I hope there ’s nothing symbolic or meaningful in the fact that the first day of my Big Hairy Audacious Year begins with a limp. Not just a limp, but a limp caused by dropping my laptop computer so that it’s narrow edge landed on my big toe, a big toe without a shoe to protect from the combined effects of gravity’s force smashing that newly-closed and so now more lethal than when it was more of a blunt object, sitting innocently on the dining room table. I closed it, unplugged it and as I prepared to put it in its case so I could take it to the church building to create a virtual service, it slipped out of my hands and made itself felt on my right toe.
I had been until that point operating efficiently: I knew the night before that I had a clean skirt and an unwrinkled top to wear, and I knew where my shoes were so I could slip them on before I walked out the door. My keys were next to my purse, I had found a lip stick, I was on my way on time and on point. And then the computer slipped out of my hands, and I spent 10 minutes sitting on a comfy chair with an ice pack on my toe to stop the bleeding, reduce any possible swelling and allow me to move on with my day.
If T.S. Eliot is right, “in my beginning is my end” as he says at the beginning of “East Coker” , then my Big Hairy Audacious Year may end with an accident caused by clumsiness, or it may end with me surrounded by love as I gave myself First Aid in a house filled with tokens of affection from my birthday – cards, a fruit basket, roses, leftovers from my birthday dinner.Or I will be moving forward with my life, despite any personal roundedness. It’s hard to know in advance what meaning I’ll find in this new year of my life.
T.S. Eliot says at the end of the same poem, “East Coker”, “in my end is my beginning.” With the end of my Big Hairy Audacious Month, comes the beginning of a Big Hairy Audacious Year. So far, the only audacious thing has been the color of my big toe after the computer did its work on it. So now, I have a Big (not)Hairy Audacious Toe. I ate less added sugar today, I have yet to drink an ounce of water but the day is not yet over. I had 29 things to be grateful for yesterday, so only 9, 971 to go. I’m too young to retire with my full pension benefits or receive social securiiy, but I do not want to work simply to accrue pension points or mark the time until I can collect social security. I’ve known pastors who have done it, I’ve known people in many professions who have simply endured in order to retire with the most money possible. There’s no shame in that. But I feel called to have a life, not just make a living. So that’s my Big Hairy Audacious Hope: to have a life, not just endure.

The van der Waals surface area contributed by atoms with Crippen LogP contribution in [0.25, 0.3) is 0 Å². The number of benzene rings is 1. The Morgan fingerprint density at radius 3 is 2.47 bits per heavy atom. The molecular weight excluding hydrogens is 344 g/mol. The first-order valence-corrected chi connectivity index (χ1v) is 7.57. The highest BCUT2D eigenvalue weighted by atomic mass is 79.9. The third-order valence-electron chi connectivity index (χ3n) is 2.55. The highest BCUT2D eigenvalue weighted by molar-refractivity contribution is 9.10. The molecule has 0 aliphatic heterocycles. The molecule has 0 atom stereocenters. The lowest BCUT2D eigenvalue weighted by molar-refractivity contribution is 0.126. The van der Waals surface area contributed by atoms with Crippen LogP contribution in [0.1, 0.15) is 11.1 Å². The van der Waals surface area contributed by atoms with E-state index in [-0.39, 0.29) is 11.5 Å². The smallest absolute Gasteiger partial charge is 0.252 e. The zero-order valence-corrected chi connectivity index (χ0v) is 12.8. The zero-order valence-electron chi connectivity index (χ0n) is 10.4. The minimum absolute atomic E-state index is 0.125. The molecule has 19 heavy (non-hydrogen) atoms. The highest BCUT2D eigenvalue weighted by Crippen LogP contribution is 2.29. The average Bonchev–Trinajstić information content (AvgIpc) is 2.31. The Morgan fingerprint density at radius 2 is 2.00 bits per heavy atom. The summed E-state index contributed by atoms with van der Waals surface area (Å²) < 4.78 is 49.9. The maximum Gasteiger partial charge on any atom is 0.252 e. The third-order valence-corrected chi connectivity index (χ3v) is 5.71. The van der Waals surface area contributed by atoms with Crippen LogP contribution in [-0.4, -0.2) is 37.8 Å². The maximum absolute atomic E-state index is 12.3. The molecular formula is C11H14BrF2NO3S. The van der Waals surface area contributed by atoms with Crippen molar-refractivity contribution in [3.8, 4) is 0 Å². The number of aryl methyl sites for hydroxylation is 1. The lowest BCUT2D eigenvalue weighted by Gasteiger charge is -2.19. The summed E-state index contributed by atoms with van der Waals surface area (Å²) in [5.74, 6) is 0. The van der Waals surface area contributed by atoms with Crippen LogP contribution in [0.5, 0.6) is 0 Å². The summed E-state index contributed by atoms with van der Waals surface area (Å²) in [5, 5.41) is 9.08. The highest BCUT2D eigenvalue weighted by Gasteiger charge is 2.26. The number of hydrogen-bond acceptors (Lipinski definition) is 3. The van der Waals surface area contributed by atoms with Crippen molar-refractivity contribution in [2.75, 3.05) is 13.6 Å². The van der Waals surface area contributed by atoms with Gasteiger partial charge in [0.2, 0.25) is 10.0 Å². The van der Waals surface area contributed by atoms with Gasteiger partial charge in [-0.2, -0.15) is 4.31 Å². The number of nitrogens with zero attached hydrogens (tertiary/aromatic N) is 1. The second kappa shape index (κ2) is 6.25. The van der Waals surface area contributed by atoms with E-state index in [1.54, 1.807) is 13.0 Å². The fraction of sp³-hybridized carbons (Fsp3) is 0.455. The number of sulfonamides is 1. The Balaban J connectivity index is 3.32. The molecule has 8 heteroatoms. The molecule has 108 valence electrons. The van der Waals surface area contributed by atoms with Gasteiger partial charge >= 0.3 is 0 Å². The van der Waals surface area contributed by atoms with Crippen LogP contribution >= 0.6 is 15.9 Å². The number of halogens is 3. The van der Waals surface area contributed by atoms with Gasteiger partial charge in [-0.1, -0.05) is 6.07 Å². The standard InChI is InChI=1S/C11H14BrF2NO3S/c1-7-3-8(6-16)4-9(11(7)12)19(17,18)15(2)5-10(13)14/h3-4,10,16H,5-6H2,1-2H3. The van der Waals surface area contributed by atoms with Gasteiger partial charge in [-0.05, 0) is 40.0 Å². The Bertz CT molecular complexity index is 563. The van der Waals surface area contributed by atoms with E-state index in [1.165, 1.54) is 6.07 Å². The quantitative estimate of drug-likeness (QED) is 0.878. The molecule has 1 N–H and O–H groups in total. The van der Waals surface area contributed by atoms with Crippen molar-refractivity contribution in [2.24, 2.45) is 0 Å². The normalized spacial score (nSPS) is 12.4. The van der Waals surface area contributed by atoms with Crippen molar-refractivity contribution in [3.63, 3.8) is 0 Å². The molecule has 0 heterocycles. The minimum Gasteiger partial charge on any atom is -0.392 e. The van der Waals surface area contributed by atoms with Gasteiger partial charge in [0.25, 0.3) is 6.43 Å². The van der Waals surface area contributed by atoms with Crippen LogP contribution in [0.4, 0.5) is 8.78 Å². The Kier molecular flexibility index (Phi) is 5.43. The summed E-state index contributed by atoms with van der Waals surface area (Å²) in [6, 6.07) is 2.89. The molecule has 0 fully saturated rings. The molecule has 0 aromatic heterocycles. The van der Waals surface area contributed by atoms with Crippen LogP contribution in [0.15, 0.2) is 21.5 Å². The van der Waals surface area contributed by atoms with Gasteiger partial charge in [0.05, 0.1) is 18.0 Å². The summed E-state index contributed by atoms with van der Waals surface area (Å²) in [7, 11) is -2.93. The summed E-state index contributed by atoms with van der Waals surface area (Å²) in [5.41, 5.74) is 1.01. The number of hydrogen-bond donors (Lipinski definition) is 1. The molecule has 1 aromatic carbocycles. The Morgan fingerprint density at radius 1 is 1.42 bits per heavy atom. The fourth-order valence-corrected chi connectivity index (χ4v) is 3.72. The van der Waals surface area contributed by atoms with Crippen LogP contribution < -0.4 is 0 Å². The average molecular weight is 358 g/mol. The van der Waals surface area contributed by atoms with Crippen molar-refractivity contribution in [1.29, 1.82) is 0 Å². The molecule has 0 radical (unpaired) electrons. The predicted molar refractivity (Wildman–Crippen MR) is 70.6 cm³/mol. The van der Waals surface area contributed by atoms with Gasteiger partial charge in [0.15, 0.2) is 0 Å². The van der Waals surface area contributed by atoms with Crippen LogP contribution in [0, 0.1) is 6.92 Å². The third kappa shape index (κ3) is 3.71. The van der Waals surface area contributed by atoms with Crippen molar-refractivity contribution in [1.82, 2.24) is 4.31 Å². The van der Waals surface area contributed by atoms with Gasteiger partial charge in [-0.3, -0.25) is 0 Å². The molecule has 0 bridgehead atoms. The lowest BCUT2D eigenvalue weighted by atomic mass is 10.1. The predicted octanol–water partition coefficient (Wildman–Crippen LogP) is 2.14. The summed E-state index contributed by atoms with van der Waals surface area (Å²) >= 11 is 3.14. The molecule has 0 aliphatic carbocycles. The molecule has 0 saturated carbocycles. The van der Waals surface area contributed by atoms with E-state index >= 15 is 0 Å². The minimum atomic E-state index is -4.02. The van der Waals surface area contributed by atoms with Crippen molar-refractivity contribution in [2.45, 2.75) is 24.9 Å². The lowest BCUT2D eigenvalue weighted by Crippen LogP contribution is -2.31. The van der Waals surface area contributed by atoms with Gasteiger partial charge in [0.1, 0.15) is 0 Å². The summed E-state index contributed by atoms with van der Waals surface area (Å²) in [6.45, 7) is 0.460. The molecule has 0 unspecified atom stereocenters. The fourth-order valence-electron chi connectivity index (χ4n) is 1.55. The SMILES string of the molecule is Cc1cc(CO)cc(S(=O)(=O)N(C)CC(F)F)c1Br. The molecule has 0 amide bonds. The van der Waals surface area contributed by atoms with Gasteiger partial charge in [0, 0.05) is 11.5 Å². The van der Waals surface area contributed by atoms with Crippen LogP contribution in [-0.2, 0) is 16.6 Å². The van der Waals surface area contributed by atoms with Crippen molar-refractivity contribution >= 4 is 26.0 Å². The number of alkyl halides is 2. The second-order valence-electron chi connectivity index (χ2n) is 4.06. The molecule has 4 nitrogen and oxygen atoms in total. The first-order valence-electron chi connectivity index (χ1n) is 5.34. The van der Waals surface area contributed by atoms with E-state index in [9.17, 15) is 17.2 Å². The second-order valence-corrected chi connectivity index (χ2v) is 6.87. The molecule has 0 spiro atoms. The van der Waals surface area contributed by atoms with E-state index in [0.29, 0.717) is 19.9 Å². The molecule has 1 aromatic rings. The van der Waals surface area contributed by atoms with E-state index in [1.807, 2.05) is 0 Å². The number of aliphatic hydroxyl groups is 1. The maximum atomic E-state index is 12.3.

As my toe heals, and my spirit rests in Advent hope, I pray that you may physically, emotionally and spiritually survive these “interesting”times, but beyond that, I pray that you find life.
The first stanza of the first part of T.S. Eliot's "East Coker", and the last stanza in the fifth part of the same poem. I In my beginning is my end. In succession Houses rise and fall, crumble, are extended, Are removed, destroyed, restored, or in their place Is an open field, or a factory, or a by-pass. Old stone to new building, old timber to new fires, Old fires to ashes, and ashes to the earth Which is already flesh, fur and faeces, Bone of man and beast, cornstalk and leaf. Houses live and die: there is a time for building And a time for living and for generation And a time for the wind to break the loosened pane And to shake the wainscot where the field-mouse trots And to shake the tattered arras woven with a silent motto. ... Home is where one starts from. As we grow older The world becomes stranger, the pattern more complicated Of dead and living. Not the intense moment Isolated, with no before and after, But a lifetime burning in every moment And not the lifetime of one man only But of old stones that cannot be deciphered. There is a time for the evening under starlight, A time for the evening under lamplight (The evening with the photograph album). Love is most nearly itself When here and now cease to matter. Old men ought to be explorers Here or there does not matter We must be still and still moving Into another intensity For a further union, a deeper communion Through the dark cold and the empty desolation, The wave cry, the wind cry, the vast waters Of the petrel and the porpoise. In my end is my beginning